Plenty of immensely talented people enjoy an unbroken, decades-long relationship with a geographic area. However, there is no causal link between this relationship and their suitability for office. Lee Anderson has spent most of his 55 years in Ashfield, but remains a pugnacious, disingenuous curmudgeon. Nick Fletcher has a similarly lengthy relationship with his native Don Valley, but still seems to labour under the impression that crime happens because Dr Who is a woman. Mark François moved to Basildon in his infant school years, but a lifelong association with the area has done nothing to soften his character, which is that of a boorish oddball.
The reverse is also the case, of course. When first elected in 1945, Barbara Castle had no relationship whatsoever with the town of Blackburn; instead she won residents’ affections by living with a local family and studying weaving and spinning. Harold Wilson, under whom Castle would serve with such distinction, was a Huddersfield lad who nevertheless secured seats across the Pennines, first in Ormskirk, and subsequently in Huyton.
The Wilson example is particularly relevant here. MPs are not just delegates from their own constituency, they form the group from which future ministers and prime ministers must be drawn. By definition, senior politicians must enjoy a national profile, and a broader understanding of the country they seek to govern is advised. Winston Churchill, for example, served as MP for Oldham, Manchester North West, Dundee and Woodford. His legacy grows more contested over time, but his significance does not, and we can but wonder what history would have looked like had the citizens of Oldham shunned an outsider back in 1900.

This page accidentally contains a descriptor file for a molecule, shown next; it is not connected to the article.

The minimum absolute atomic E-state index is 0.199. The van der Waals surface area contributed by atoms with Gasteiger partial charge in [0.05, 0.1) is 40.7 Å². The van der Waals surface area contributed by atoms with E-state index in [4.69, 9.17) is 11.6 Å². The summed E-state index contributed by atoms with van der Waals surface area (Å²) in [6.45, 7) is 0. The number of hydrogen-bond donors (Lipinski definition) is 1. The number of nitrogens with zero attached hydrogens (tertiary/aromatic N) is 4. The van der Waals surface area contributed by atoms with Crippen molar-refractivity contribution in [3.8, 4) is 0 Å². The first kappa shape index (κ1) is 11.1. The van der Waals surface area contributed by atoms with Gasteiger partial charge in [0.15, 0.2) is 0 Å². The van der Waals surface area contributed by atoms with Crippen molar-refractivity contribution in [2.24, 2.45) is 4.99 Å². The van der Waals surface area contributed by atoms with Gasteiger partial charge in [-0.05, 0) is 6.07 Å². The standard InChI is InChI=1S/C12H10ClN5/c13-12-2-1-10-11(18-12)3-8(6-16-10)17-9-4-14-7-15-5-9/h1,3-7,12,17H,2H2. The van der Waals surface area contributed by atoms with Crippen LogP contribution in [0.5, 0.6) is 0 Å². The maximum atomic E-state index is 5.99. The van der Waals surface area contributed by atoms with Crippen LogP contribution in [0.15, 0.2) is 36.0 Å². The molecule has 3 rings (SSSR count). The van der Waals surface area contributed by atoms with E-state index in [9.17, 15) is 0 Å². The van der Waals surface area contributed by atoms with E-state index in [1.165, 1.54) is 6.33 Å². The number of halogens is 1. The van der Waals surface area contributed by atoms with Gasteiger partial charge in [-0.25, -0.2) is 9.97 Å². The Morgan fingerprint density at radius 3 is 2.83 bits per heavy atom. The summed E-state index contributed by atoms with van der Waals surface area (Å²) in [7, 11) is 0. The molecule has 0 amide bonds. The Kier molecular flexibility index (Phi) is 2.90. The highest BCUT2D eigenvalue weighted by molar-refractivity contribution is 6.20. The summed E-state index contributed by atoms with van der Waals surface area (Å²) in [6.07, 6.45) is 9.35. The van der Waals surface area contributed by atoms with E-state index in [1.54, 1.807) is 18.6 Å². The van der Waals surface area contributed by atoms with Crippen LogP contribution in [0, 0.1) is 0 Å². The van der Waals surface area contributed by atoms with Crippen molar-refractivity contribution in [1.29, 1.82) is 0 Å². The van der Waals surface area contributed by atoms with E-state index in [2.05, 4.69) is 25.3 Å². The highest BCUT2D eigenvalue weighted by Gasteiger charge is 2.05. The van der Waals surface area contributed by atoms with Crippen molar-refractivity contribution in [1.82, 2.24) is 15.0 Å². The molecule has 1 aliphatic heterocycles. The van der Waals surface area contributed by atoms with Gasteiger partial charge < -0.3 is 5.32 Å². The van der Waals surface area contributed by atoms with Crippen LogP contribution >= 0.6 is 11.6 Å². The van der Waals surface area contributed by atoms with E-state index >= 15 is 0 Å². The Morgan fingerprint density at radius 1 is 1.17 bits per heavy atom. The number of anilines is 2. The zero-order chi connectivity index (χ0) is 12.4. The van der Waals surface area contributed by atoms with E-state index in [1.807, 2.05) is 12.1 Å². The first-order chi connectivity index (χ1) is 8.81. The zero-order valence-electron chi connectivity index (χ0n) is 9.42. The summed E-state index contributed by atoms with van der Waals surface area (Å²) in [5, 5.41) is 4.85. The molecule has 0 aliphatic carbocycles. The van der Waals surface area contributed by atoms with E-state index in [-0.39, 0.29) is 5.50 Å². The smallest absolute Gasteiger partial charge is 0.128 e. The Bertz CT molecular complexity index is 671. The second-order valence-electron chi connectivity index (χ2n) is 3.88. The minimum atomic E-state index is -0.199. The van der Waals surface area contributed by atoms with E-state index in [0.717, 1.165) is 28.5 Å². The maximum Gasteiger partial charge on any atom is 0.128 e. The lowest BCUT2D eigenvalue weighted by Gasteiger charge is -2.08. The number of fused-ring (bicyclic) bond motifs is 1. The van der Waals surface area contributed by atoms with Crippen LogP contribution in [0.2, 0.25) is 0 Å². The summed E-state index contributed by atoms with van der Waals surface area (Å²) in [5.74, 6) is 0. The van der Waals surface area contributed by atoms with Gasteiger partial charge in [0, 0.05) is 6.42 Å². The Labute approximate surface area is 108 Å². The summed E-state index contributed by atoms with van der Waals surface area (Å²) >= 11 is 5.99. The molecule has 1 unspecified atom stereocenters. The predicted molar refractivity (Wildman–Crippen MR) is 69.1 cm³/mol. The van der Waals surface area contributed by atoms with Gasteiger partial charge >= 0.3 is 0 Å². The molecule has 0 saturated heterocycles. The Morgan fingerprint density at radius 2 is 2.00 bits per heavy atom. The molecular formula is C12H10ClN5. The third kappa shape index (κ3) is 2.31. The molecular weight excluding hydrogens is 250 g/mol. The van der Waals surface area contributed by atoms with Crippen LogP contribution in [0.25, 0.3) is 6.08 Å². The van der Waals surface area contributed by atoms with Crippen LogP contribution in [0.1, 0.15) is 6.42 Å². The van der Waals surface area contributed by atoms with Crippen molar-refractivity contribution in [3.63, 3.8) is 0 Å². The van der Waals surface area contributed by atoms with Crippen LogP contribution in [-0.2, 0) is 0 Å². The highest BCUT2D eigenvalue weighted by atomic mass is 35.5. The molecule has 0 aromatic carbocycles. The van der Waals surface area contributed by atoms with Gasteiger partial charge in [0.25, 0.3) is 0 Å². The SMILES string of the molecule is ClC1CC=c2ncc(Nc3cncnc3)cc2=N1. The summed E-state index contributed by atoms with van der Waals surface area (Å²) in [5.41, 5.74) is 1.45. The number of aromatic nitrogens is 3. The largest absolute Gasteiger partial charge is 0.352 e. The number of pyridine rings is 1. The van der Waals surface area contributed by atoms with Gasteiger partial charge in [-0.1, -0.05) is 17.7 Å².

No stone unturned
Most MPs will not go on to become figures as significant as Churchill, Castle or Wilson. Despite all the effort required to do the job, the best hope for most of them will be to serve the community diligently and with distinction until the winds of political change blow through and scatter them back across the job market.
Over time, that community may even come to hold them in some degree of affection, or at least respect. That respect can – and should – be won through tireless service, improving the lives of constituents, delivering improved services or restoring dignity where it was once lost. While a pre-existing local profile may help in the early days of an MP’s tenure, the real value is added after election, by candidates who draw deeply upon their own leadership skills. Those leadership skills are not unique to lifelong residents of any given constituency, but are distributed evenly across the nation and the world.
To ensure we elevate the highest standard of leaders to elected office, we should scour our own backyards, but also look to the horizon.